In a particularly nostalgic mood this morning, I harkened back to my childhood and some of my mom’s Norwegian style cookery.
Our household was divided between the Germanic culinary leanings of my father and my two younger brothers and me and my mom’s Scandinavian favorites. Of course, those were the days before pizza and fast foods were yet widely known in America. I even told my mom occasionally I liked her to make lutefisk. This was a stretch because the taste of salted half decayed cod, with the consistency of Jell-O, left a little to be desired. Still, I think it made her day to know that someone else in the family would eat the stuff. This morning though my thoughts turned to something she called Klub, also known in the Upper Midwest as Kumla and a variety of other names. I loved it.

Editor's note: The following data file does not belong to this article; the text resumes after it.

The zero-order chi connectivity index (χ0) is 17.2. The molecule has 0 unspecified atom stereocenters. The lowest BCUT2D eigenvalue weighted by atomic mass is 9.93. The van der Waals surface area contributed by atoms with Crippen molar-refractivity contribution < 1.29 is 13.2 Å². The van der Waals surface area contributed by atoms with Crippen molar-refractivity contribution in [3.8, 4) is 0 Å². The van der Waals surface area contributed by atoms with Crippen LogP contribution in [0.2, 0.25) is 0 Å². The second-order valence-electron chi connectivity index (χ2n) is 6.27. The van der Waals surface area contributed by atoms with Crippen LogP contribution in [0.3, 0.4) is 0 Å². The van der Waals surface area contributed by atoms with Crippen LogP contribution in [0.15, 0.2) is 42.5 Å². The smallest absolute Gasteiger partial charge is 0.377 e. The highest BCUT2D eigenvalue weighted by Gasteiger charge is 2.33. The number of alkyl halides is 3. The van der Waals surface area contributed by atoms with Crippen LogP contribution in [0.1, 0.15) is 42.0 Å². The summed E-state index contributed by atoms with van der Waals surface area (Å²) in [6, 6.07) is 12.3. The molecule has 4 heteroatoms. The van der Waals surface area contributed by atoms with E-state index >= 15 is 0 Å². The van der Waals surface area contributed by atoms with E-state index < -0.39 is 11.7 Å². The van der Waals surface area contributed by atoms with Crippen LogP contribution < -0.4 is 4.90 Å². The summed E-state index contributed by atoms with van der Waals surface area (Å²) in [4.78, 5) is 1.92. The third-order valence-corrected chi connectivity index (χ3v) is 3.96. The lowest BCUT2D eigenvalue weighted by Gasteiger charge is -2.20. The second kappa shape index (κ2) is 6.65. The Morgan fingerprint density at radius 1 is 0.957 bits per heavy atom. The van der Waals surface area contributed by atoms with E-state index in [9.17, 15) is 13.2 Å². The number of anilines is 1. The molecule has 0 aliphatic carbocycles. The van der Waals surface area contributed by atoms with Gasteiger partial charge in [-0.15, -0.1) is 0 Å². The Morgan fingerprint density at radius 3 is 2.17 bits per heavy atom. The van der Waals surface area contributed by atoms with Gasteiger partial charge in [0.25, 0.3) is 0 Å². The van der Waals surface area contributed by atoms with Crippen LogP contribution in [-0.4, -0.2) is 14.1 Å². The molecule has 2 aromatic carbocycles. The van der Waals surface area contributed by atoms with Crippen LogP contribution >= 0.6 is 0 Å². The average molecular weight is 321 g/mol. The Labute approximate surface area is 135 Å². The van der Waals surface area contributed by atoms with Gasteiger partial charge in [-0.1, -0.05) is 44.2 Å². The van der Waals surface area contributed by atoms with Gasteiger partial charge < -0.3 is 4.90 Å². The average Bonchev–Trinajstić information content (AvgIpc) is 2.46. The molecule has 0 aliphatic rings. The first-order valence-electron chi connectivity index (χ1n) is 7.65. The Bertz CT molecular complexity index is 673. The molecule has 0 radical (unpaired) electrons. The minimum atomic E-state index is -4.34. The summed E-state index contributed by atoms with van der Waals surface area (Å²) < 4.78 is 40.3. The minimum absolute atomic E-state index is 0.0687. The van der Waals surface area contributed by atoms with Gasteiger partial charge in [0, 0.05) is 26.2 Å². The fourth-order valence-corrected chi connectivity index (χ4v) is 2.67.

It’s basically Norwegian potato dumplings. There are dozens of recipes on the internet for it today. Most are incrementally different but add up to the same thing. I stick with mom’s recipe.
4 cups grated potatoes
3 cups flour ½ teaspoon baking powder
Your boil the hocks or any kind of pork with a bone
Peel and grate or use blender to chop the potatoes
Then you mix the potatoes and flour in a large bowl to the “right consistency.” That’s the tricky part that took some practice. Your make balls a little bigger than golf balls. Too compacted and you get a heavy golf ball to eat. To soft and mushy it separates and floats to the top when you drop it in the boiling water. Remove the pork for a while giving the dumplings room to do their thing….:) I give each boiling step anywhere from thirty minutes to an hour obviously depending on whether you used a precooked bone in ham or not.